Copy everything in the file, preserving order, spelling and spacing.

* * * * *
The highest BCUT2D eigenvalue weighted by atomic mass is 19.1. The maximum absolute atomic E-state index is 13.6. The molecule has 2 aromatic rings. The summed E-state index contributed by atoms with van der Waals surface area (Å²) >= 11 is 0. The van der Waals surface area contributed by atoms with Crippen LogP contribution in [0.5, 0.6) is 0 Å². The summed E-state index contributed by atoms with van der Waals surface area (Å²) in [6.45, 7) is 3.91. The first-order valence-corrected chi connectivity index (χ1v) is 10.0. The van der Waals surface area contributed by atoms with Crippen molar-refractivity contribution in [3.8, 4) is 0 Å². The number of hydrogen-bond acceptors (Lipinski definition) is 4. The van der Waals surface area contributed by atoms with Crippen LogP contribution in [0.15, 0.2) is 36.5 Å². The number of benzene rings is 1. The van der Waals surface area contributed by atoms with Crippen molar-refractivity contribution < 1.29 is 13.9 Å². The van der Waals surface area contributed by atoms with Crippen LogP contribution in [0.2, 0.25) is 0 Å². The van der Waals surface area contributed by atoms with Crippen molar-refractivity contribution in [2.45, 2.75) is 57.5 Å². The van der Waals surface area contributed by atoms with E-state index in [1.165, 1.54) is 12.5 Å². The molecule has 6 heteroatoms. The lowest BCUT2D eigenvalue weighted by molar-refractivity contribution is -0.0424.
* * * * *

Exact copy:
The highest BCUT2D eigenvalue weighted by atomic mass is 19.1. The maximum absolute atomic E-state index is 13.6. The molecule has 2 aromatic rings. The summed E-state index contributed by atoms with van der Waals surface area (Å²) >= 11 is 0. The van der Waals surface area contributed by atoms with Crippen LogP contribution in [0.5, 0.6) is 0 Å². The summed E-state index contributed by atoms with van der Waals surface area (Å²) in [6.45, 7) is 3.91. The first-order valence-corrected chi connectivity index (χ1v) is 10.0. The van der Waals surface area contributed by atoms with Crippen molar-refractivity contribution in [3.8, 4) is 0 Å². The number of hydrogen-bond acceptors (Lipinski definition) is 4. The van der Waals surface area contributed by atoms with Crippen LogP contribution in [0.15, 0.2) is 36.5 Å². The number of benzene rings is 1. The van der Waals surface area contributed by atoms with Crippen molar-refractivity contribution < 1.29 is 13.9 Å². The van der Waals surface area contributed by atoms with Crippen LogP contribution in [0.2, 0.25) is 0 Å². The van der Waals surface area contributed by atoms with Crippen molar-refractivity contribution in [2.45, 2.75) is 57.5 Å². The van der Waals surface area contributed by atoms with E-state index in [1.165, 1.54) is 12.5 Å². The molecule has 6 heteroatoms. The lowest BCUT2D eigenvalue weighted by molar-refractivity contribution is -0.0424.